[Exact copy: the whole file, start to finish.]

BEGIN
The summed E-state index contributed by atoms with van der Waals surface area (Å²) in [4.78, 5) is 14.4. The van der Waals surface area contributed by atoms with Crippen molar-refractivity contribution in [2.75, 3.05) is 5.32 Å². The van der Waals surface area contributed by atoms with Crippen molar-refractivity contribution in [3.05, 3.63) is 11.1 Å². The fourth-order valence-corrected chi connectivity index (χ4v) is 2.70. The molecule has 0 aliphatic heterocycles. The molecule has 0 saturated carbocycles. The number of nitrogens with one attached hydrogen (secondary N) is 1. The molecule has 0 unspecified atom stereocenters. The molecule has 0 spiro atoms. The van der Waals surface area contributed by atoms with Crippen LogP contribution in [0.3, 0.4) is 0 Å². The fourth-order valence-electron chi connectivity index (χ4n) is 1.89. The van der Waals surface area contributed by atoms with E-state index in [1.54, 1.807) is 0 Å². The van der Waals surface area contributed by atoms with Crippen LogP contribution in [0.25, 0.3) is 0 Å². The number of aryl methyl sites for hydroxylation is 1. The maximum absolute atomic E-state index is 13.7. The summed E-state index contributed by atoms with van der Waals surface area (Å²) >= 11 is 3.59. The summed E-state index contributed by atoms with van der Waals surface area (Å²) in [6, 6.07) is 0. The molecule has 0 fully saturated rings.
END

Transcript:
The summed E-state index contributed by atoms with van der Waals surface area (Å²) in [4.78, 5) is 14.4. The van der Waals surface area contributed by atoms with Crippen molar-refractivity contribution in [2.75, 3.05) is 5.32 Å². The van der Waals surface area contributed by atoms with Crippen molar-refractivity contribution in [3.05, 3.63) is 11.1 Å². The fourth-order valence-corrected chi connectivity index (χ4v) is 2.70. The molecule has 0 aliphatic heterocycles. The molecule has 0 saturated carbocycles. The number of nitrogens with one attached hydrogen (secondary N) is 1. The molecule has 0 unspecified atom stereocenters. The molecule has 0 spiro atoms. The van der Waals surface area contributed by atoms with Crippen LogP contribution in [0.3, 0.4) is 0 Å². The fourth-order valence-electron chi connectivity index (χ4n) is 1.89. The van der Waals surface area contributed by atoms with E-state index in [1.54, 1.807) is 0 Å². The van der Waals surface area contributed by atoms with Crippen LogP contribution in [0.25, 0.3) is 0 Å². The number of aryl methyl sites for hydroxylation is 1. The maximum absolute atomic E-state index is 13.7. The summed E-state index contributed by atoms with van der Waals surface area (Å²) >= 11 is 3.59. The summed E-state index contributed by atoms with van der Waals surface area (Å²) in [6, 6.07) is 0. The molecule has 0 fully saturated rings.